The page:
Faster Than a Speeding Photon: "Measurement of the neutrino velocity with the OPERA detector in the CNGS beam" : Uncertain Principles: there's still room for a canine-level write-up going into a bit more depth about what they did and where it might be wrong.
So, what did those jokers at CERN pull this time? Isn't it bad enough that they want to feed us all into a black hole, now they're messing with the speed of light?… The neutrinos are created at CERN in one of their three varieties, and on the way to Gran Sasso, they can change character and end up being detected as a different type…. As part of the preliminary analysis for their main experiment, they looked at about three years worth of data, and noticed something odd: the neutrinos in their experiment seem to be moving slightly faster than the speed of light…. [T]he difference they see is many times larger than their uncertainty, and they can't figure out why…. [T]hey do is to compare the distribution of times when they detect neutrinos to the distribution of times when neutrinos were created in the source…. [T]he time of flight… is about 60ns too short, suggesting the neutrinos were moving faster than they speed of light….
How about the distance? Could they have screwed that up? That's the other obvious source of error, but it's hard to see how. Again, they have GPS to use for this, and while the accuracy of the position obtained by GPS for a moving receiver, like in your phone, is only several meters, if you're trying to measure the distance between two fixed points, and monitor it over a long time, you can get really good accuracy. They claim to have the distance down to 20cm, which is a bit less than a nanosecond at the speed of light. Twenty centimeters? Really? Really. They even provide a graph showing their measurements over the three-year run, which pick up a slow change due to continental drift, and a dramatic jump due to an earthquake in 2009….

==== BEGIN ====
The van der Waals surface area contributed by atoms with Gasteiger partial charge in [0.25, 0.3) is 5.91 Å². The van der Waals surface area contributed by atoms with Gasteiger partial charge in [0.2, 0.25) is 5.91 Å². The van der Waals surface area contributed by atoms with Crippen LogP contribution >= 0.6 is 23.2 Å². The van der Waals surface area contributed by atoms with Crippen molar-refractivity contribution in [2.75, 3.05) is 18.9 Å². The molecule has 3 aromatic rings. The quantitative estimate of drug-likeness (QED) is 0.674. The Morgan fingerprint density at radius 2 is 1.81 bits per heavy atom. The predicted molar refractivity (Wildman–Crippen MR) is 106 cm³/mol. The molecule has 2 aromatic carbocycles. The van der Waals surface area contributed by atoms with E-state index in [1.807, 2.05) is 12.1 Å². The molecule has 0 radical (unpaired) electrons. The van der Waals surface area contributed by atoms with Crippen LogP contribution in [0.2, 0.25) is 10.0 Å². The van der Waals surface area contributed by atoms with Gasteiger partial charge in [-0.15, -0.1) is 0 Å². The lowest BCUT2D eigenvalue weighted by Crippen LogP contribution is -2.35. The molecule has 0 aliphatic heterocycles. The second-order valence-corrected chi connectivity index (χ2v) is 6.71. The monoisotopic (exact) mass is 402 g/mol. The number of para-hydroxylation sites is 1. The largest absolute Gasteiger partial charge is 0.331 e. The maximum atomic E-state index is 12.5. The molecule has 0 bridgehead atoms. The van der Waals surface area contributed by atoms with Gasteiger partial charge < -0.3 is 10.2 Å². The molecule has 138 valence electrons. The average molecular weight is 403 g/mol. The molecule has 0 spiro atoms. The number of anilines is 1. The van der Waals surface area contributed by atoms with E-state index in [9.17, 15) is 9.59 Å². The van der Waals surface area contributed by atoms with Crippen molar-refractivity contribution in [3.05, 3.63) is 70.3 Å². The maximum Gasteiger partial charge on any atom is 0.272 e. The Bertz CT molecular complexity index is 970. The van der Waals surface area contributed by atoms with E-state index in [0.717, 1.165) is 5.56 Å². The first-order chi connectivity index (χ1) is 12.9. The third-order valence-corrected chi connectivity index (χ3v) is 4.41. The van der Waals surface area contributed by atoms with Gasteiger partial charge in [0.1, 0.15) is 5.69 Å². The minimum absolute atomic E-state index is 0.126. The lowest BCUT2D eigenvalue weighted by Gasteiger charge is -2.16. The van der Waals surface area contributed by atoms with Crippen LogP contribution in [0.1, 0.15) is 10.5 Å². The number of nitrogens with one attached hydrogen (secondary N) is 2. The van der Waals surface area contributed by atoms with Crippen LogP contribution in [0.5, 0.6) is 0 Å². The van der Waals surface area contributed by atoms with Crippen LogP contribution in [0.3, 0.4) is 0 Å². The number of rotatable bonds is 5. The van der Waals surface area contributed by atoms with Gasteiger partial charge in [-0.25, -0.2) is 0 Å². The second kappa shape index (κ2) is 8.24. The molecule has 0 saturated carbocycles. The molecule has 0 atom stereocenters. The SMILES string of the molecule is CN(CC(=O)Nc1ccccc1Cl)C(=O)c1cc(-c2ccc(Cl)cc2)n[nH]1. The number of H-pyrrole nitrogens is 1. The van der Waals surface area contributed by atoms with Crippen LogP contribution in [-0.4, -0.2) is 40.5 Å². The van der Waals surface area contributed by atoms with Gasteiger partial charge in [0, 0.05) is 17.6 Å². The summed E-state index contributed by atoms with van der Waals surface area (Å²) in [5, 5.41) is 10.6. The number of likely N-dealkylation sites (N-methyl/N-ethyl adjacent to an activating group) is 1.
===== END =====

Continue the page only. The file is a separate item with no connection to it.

So, what else could be wrong? Well, that's the problem. They've checked all the obvious things, and they all seem to hang together. Which is why they're putting this result out there, knowing full well that it disagrees with just about everything else. They're hoping that some clever person will spot a mistake, or, failing that, that another experiment will do the same test (there's one in Japan and one in the US), and see if they get the same result….
It'd be deeply, deeply weird, though, not least because the existence of superluminal particles that interact with ordinary matter (as neutrinos do, albeit weakly) opens the door to violations of causality-- effects happening before the things that caused them, and that sort of thing. This wouldn't be a big loophole-- the speed difference is tiny, and neutrinos interact extremely weakly-- but it's the kind of philosophical problem that would really bother a lot of people.
So, if you had money to bet on it, bet that this result is wrong. But these guys aren't complete chumps, and if something is wrong with their experiment, it's something pretty subtle, because they've checked all the obvious problem areas carefully.